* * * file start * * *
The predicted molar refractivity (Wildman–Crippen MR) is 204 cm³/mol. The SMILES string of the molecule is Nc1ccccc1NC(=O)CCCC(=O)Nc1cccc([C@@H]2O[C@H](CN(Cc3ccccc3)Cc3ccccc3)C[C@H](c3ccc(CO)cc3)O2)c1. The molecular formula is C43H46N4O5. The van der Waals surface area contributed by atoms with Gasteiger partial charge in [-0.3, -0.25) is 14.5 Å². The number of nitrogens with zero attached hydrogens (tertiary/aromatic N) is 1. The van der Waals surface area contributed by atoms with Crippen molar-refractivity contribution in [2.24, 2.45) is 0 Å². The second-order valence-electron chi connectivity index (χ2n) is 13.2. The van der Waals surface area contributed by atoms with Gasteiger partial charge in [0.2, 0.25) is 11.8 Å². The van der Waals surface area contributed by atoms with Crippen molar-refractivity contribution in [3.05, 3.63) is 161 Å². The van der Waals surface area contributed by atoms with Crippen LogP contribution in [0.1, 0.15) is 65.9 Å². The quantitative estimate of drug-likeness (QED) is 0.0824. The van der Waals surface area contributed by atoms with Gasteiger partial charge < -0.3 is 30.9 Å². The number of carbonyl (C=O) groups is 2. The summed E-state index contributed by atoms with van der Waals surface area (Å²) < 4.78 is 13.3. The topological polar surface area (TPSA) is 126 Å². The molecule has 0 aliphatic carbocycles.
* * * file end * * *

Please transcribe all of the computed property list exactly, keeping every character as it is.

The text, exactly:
The predicted molar refractivity (Wildman–Crippen MR) is 204 cm³/mol. The SMILES string of the molecule is Nc1ccccc1NC(=O)CCCC(=O)Nc1cccc([C@@H]2O[C@H](CN(Cc3ccccc3)Cc3ccccc3)C[C@H](c3ccc(CO)cc3)O2)c1. The molecular formula is C43H46N4O5. The van der Waals surface area contributed by atoms with Gasteiger partial charge in [-0.3, -0.25) is 14.5 Å². The number of nitrogens with zero attached hydrogens (tertiary/aromatic N) is 1. The van der Waals surface area contributed by atoms with Crippen molar-refractivity contribution in [2.24, 2.45) is 0 Å². The second-order valence-electron chi connectivity index (χ2n) is 13.2. The van der Waals surface area contributed by atoms with Gasteiger partial charge in [0.2, 0.25) is 11.8 Å². The van der Waals surface area contributed by atoms with Crippen molar-refractivity contribution in [3.05, 3.63) is 161 Å². The van der Waals surface area contributed by atoms with Crippen LogP contribution in [0.1, 0.15) is 65.9 Å². The quantitative estimate of drug-likeness (QED) is 0.0824. The van der Waals surface area contributed by atoms with Gasteiger partial charge < -0.3 is 30.9 Å². The number of carbonyl (C=O) groups is 2. The summed E-state index contributed by atoms with van der Waals surface area (Å²) < 4.78 is 13.3. The topological polar surface area (TPSA) is 126 Å². The molecule has 0 aliphatic carbocycles.